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HKA’s Triple Bottom Line


BY HEATHER LINHARDT


For hundreds of years, poets, philosophers and scientists have encouraged an intrinsic appreciation for nature. For centuries, advocates for the environment from St. Francis of Assisi to scientists such as Rachel Carson, author of Silent Spring, have encouraged us to take heed of the unseen cost of environmental destruction.


And now, even Profit & Loss statements show us what we already know: what is good for the environment is good for business. HKA’s recent electric bills are absolute proof! Hong Kong Academy reduced its energy consumption by over 40,000 Kilowatts in November 2014 alone — 50% beyond seasonally expected reductions between October and November. This is an obvious benefit for the environment, but it also generated a savings of $50,000 HKD on expenditures in one month. Imagine the financial savings that might accrue over the next ten years. Imagine the benefit of the school’s lowered energy consumption in terms of air pollution and global warming.


HKA didn’t achieve these environmental and financial gains overnight. Building on the efforts of the Worldwise Committee, HKA established a Sustainability Action Plan (SAP) in 2014 to set effective, obtainable targets for reducing energy consumption. HKA is one of only non-tertiary schools in Southeast Asia with a comprehensive sustainability strategy in place. HKA’s plan covers eight areas: water & energy, waste & procurement, heritage & participation, transportation, building & grounds, health & well- being, business management, and sustainability learning.


With the SAP in place, HKA follows a process of careful planning to identify action items to reduce the school’s energy consumption. It’s long been said you can’t change what you don’t track, so one of HKA’s first steps is to track consumption patterns in key areas and establish targets where they will be most effective. The result: lower energy use, lower energy bills and lower emissions. And more sustainability!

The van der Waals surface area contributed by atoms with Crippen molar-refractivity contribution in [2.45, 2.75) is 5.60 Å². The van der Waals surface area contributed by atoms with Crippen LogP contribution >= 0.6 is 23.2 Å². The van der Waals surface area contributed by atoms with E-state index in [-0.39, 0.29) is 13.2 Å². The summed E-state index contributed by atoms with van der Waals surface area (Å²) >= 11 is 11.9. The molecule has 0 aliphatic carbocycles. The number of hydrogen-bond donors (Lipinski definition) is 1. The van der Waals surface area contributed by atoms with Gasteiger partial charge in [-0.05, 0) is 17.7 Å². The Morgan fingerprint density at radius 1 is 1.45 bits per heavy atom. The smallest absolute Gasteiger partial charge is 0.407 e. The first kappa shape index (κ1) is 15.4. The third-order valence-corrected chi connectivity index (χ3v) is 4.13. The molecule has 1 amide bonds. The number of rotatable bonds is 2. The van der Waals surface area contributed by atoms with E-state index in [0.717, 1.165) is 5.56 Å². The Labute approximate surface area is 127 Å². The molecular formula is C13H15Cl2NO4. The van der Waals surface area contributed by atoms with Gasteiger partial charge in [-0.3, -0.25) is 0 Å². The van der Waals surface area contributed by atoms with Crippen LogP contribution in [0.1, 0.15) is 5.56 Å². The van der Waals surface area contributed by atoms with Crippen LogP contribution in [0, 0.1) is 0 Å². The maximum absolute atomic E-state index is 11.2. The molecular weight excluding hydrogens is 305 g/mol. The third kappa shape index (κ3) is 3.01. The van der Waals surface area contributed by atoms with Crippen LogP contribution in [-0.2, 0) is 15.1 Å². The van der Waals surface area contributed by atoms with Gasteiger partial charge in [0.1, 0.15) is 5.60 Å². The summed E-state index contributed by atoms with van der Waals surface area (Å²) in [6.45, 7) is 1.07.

But at HKA, environmental sustainability isn’t just about offsetting; it is about innovating. At many educational institutions, the operation of the school runs quite separately from the learning that goes on in the school. HKA follows a different model that leverages learning and bridges the gap with operations. HKA students are actively involved in generating initiatives to promote sustainability, to learn through examination of broad global issues like global warming, and to connect those problems to tangible actions they can take within the school community. Simple things like turning off the lights and closing doors because the air conditioning is on, done consistently over time create financial, social, and environmental wins.


Along with energy, HKA is tracking all waste to determine key areas for reduction. The school’s Student Organisation for Sustainability, S.O.S., has initiated several waste reduction projects including the recycling of plastic, metal, paper, and even food waste. According to Hong Kong’s Environmental Protection Department, 40% of landfill rubbish is food waste. The good news is that much of this waste can be turned into valuable organic fertilizer within 3 – 12 weeks depending on the climate and the storage method, sparing valuable space in a landfill.


Why does this matter? By closing the gap between operations and learning, we can achieve even greater sustainability gains both for the environment and for the school’s bottom line. Gone are the days where what we do (operations) and what we say (education) exist in silos. And by closing this gap, the entire community benefits. Students gain authentic experiences in solving real problems, and our operations improve the triple bottom line: economic, social, and environmental.


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